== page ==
Do you want to give the city of New Orleans the right to levy higher property taxes for the police and fire departments?
Voters could decide that if a bill filed in the Legislature passes during the session that will start next month.
State Rep. Walt Leger, D-New Orleans, is sponsoring the measure with the support of Mayor Mitch Landrieu.
The mayor is supporting it, Leger said, “to pay for additional police officers and other public safety needs.”
Landrieu spokesman Tyler Gamble did not respond to an email request for comment.
Leger noted that crime and the need for New Orleans to hire more police became major issues during the just-concluded mayor’s race.
The measure would authorize New Orleans to levy up to six mills apiece for fire and police. The millage is currently 5.26 for police and 5.21 for fire.
The increase would cost the owner of a $200,000 home about $31 a year.
Nick Felton, president of the New Orleans firefighters union, said his members will support it as they have in previous years.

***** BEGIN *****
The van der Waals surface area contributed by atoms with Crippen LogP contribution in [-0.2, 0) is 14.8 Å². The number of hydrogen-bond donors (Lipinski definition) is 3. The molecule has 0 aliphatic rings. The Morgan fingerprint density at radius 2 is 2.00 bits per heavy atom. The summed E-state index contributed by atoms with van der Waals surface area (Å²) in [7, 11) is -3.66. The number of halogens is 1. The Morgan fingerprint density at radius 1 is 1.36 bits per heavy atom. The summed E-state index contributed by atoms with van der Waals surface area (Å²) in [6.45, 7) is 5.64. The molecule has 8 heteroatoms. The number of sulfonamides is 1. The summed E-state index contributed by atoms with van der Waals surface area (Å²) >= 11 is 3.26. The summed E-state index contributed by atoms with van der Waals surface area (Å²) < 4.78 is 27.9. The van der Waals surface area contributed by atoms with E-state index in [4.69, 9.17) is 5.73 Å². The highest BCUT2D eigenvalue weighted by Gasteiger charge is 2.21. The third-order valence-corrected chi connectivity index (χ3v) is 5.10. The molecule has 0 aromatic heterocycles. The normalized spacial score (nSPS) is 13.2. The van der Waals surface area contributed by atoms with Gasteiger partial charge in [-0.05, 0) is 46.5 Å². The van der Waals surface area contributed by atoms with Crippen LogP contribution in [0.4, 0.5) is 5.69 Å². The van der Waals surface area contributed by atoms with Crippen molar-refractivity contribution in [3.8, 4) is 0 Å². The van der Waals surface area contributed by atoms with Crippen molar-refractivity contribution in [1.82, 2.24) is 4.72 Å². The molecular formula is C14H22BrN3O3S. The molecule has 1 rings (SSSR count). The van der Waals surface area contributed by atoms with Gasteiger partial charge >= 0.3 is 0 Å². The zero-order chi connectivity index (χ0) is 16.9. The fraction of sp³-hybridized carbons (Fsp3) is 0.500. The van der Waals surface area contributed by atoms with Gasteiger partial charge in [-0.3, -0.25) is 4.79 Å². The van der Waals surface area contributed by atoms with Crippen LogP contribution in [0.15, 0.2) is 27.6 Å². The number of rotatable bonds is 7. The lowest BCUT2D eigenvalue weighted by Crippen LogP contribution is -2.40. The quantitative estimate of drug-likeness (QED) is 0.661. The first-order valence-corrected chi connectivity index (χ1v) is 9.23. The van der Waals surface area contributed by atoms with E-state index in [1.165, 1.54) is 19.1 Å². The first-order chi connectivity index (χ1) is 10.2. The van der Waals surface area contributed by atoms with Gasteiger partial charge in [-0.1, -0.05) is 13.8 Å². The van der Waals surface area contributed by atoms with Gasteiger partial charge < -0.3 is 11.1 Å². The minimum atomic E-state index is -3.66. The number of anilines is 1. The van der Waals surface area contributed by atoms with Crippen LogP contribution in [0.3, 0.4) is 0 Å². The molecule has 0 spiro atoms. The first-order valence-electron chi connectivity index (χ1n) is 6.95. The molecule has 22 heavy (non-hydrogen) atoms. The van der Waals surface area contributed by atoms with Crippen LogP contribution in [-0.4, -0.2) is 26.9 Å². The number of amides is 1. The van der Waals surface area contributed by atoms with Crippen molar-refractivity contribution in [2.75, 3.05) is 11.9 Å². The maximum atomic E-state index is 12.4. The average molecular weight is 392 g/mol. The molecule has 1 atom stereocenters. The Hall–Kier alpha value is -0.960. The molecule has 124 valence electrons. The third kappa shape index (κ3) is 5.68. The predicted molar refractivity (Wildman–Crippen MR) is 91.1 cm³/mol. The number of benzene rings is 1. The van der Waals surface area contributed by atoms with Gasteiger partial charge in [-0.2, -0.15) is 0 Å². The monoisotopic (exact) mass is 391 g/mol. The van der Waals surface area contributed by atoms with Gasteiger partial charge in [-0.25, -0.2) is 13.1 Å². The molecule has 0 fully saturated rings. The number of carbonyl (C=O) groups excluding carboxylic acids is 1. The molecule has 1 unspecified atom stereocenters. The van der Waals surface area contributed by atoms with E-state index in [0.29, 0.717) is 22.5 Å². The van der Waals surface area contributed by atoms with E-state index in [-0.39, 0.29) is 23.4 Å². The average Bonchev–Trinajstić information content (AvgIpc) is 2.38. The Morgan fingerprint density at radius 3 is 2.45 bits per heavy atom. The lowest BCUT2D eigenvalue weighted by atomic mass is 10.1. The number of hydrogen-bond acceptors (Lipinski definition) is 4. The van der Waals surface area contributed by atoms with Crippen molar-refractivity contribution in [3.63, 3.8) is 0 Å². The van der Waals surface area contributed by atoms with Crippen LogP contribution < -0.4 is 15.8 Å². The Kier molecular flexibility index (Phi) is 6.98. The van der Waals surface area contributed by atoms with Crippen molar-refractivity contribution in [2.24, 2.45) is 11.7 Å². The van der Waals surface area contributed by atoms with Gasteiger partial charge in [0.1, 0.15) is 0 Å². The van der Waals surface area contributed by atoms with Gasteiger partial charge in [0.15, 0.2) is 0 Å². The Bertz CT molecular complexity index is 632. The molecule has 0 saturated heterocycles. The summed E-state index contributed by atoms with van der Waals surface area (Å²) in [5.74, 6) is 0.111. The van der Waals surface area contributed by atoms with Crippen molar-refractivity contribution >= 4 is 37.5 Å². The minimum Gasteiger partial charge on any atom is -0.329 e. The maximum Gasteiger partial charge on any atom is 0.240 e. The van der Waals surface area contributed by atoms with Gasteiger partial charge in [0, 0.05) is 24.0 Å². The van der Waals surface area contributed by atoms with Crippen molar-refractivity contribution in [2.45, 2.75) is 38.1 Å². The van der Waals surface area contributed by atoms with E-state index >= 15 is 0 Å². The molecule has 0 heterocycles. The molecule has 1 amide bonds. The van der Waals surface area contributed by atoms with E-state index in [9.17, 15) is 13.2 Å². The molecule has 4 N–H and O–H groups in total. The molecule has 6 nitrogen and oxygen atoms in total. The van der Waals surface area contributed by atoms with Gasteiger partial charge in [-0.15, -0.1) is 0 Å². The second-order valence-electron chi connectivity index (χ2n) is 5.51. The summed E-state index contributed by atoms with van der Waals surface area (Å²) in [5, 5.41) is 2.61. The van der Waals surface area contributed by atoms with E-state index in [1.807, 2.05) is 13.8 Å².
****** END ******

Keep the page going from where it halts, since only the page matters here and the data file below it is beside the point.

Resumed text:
“Historically, we have supported any revenue measure that would help first responders,” Felton said.
To take effect, the measure would require a series of approvals. First, the Legislature would have to approve Leger’s bill, which would put a constitutional amendment on the November ballot. To move forward, voters both statewide and in Orleans Parish would have to approve it.
Then the New Orleans City Council would have to authorize a second election in the city of New Orleans. If that passed, then the City Council would decide whether to increase the fire and police millages up to the 6-mill cap.
Charging six mills would raise about $5.5 million for fire and police protection starting in 2015, according to an analysis of a similar measure filed by Leger last year. The amount raised would increase to about $6 million in 2016.
The House unanimously passed Leger’s bill last year, but it died when the Senate took no action on it.
State Sen. Edwin Murray, D-New Orleans, and state Sen. Karen Carter Peterson, D-New Orleans, will play a key role in determining whether the measure advances this year. Neither returned a call requesting an interview.
“Every session has its own political personality,” Leger said in expressing optimism that the measure will pass this year.